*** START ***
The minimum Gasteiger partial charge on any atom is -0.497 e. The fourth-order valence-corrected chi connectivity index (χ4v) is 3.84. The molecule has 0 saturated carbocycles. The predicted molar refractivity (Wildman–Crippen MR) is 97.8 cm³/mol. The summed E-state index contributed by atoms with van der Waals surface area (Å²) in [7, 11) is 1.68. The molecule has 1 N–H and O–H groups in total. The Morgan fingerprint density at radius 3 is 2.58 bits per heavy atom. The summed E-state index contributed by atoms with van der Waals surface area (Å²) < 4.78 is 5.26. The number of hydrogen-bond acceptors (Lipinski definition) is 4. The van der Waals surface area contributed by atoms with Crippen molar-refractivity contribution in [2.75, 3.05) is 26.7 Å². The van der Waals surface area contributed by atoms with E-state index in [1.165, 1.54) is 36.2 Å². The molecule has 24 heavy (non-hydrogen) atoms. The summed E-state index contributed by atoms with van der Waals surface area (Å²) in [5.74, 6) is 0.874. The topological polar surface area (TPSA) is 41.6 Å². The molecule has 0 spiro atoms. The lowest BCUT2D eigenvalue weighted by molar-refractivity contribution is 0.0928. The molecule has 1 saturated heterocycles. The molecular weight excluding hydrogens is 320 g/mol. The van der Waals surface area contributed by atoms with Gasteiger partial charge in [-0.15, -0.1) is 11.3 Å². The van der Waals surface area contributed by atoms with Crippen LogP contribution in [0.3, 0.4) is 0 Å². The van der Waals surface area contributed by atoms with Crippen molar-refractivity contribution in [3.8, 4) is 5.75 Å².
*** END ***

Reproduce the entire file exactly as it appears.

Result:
The minimum Gasteiger partial charge on any atom is -0.497 e. The fourth-order valence-corrected chi connectivity index (χ4v) is 3.84. The molecule has 0 saturated carbocycles. The predicted molar refractivity (Wildman–Crippen MR) is 97.8 cm³/mol. The summed E-state index contributed by atoms with van der Waals surface area (Å²) in [7, 11) is 1.68. The molecule has 1 N–H and O–H groups in total. The Morgan fingerprint density at radius 3 is 2.58 bits per heavy atom. The summed E-state index contributed by atoms with van der Waals surface area (Å²) < 4.78 is 5.26. The number of hydrogen-bond acceptors (Lipinski definition) is 4. The van der Waals surface area contributed by atoms with Crippen molar-refractivity contribution in [2.75, 3.05) is 26.7 Å². The van der Waals surface area contributed by atoms with E-state index in [1.165, 1.54) is 36.2 Å². The molecule has 24 heavy (non-hydrogen) atoms. The summed E-state index contributed by atoms with van der Waals surface area (Å²) in [5.74, 6) is 0.874. The topological polar surface area (TPSA) is 41.6 Å². The molecule has 0 spiro atoms. The lowest BCUT2D eigenvalue weighted by molar-refractivity contribution is 0.0928. The molecule has 1 saturated heterocycles. The molecular weight excluding hydrogens is 320 g/mol. The van der Waals surface area contributed by atoms with Gasteiger partial charge in [-0.15, -0.1) is 11.3 Å². The van der Waals surface area contributed by atoms with Crippen LogP contribution in [0.3, 0.4) is 0 Å². The van der Waals surface area contributed by atoms with Crippen molar-refractivity contribution in [3.8, 4) is 5.75 Å².